November 18, 2022, Weekly Equity Market Recap. All major equity index averages posted losses for the week, led by the Nasdaq -1.57%, followed by the S&P 500 -0.69% - the Dow Jones finishing about flat. We can expect choppiness with Fed hikes hitting economic and earnings growth ahead. Fedspeak was rather muted on the week except for Collins who said services inflation is still too high. However, recent CPI and PPI data indicate that inflation has finally peaked, and price spikes are likely behind us. There is also a push and pull between bouts of good and bad economic news. For example, there has been mass layoffs announced in tech companies while bellwether companies like Amazon (laying off 10k+) and Federal Express (furloughing drivers) have sent negative economic signals. Increases in interest rates are also hurting housing, with existing home sales falling for a ninth straight month in October; marking a two-year low pace of 4.4 million. In contrast, consumer balance sheets are still in good shape with around $1.7 trillion in excess savings and this was reflected with retail sales rising to a seasonally adjusted 1.3% in October compared with September.
November 11, 2022, Weekly Equity Market Recap. The S&P 500 surged 5.9% for the week on news that US consumer prices rose 7.7% in October, marking the slowest pace of annual increase since January. The CPI inflationary rate was down from 8.2% in September and lower than the 7.9% estimated by economists. Investors have been waiting for signs of when inflation might start to abate, which would show the Fed that the rate increase actions are starting to taper down consumer prices. Equity markets also got a boost from China relaxing its strict anti-COVID measures, which have been damaging the world’s second-largest economy. The S&P 500 is still off by roughly 16 percent this year while the Nasdaq is down around 28% on the year.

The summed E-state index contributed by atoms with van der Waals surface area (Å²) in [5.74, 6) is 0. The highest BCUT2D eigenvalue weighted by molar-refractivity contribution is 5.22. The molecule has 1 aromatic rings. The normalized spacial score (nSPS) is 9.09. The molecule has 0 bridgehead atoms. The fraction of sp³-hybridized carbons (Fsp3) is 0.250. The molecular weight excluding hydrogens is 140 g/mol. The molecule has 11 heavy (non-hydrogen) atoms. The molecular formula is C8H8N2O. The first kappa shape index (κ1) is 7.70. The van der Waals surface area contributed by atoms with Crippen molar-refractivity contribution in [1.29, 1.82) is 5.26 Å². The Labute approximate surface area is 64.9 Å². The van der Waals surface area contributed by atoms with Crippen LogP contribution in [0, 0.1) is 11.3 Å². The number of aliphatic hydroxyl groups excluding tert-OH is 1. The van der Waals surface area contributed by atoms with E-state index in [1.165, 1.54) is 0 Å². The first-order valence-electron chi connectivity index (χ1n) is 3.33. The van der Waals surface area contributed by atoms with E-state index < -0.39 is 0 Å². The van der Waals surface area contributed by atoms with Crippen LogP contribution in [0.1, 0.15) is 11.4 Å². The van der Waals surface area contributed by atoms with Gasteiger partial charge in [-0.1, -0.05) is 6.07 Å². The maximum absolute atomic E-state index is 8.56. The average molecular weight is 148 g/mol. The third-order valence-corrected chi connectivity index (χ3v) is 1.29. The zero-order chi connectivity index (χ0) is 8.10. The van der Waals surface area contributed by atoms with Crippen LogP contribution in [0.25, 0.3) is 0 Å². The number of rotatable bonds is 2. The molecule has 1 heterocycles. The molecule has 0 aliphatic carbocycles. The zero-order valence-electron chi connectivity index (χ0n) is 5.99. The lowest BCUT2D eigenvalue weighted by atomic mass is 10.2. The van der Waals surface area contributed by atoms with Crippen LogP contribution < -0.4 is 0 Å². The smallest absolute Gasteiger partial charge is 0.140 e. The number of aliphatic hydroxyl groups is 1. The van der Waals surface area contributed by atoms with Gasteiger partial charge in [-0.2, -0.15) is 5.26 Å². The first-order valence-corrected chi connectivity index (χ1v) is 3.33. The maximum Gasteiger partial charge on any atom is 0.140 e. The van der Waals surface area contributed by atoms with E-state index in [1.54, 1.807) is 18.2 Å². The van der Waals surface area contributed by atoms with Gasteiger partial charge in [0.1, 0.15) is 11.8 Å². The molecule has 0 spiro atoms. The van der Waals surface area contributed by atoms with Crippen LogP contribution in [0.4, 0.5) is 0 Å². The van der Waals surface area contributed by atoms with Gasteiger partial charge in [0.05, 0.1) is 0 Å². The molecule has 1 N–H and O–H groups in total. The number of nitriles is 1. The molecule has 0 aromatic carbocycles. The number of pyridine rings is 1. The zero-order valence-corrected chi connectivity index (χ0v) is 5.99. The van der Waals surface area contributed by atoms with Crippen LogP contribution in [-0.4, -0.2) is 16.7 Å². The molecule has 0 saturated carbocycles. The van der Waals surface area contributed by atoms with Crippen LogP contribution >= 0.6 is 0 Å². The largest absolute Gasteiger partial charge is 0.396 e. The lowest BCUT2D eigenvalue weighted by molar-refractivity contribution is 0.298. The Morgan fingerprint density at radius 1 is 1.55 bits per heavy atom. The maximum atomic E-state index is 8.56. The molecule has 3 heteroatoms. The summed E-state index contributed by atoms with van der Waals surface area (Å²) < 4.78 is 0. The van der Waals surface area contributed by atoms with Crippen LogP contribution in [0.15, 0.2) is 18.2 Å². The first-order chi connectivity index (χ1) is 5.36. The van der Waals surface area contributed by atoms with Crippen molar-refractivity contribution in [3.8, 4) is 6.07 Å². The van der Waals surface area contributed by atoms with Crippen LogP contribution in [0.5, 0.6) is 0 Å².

November 5, 2022, Weekly Equity Market Recap. After a two-week winning streak, all the major averages finished down. The S&P and Nasdaq fell 3.35% and 5.65%, respectively, while The Dow shed 1.4%. The U.S. Federal Reserve raised interest rates Wednesday by 75 basis points for the fourth straight meeting while hinting at a potential slower pace in the future as the central bank continues to try to tame multi-decade highs in inflation. The rate hike brings the central bank’s policy rate, the federal funds rate, to a new range of 3.75% to 4% — its highest level since 2008 — from a current range between 3% and 3.25%. Fed Chairman Jerome Powell said the interest-rate peak will likely be higher than the 4.50% to 4.75% committee members previously anticipated and said 'very premature' to talk about pause. This statement suggests that more than another 0.75% of rate increases are likely to be expected before the Fed halts its series of interest rate hikes. For example, Powell said the central bank expects further rate hikes at some level will be appropriate to attain a level that is “sufficiently restrictive” to get inflation back down to its 2% goal. The U.S. economy added more jobs than expected in October, but job unemployed rose to 3.7%. Corporate earnings have mostly held up but teetering toward degrading into a recession.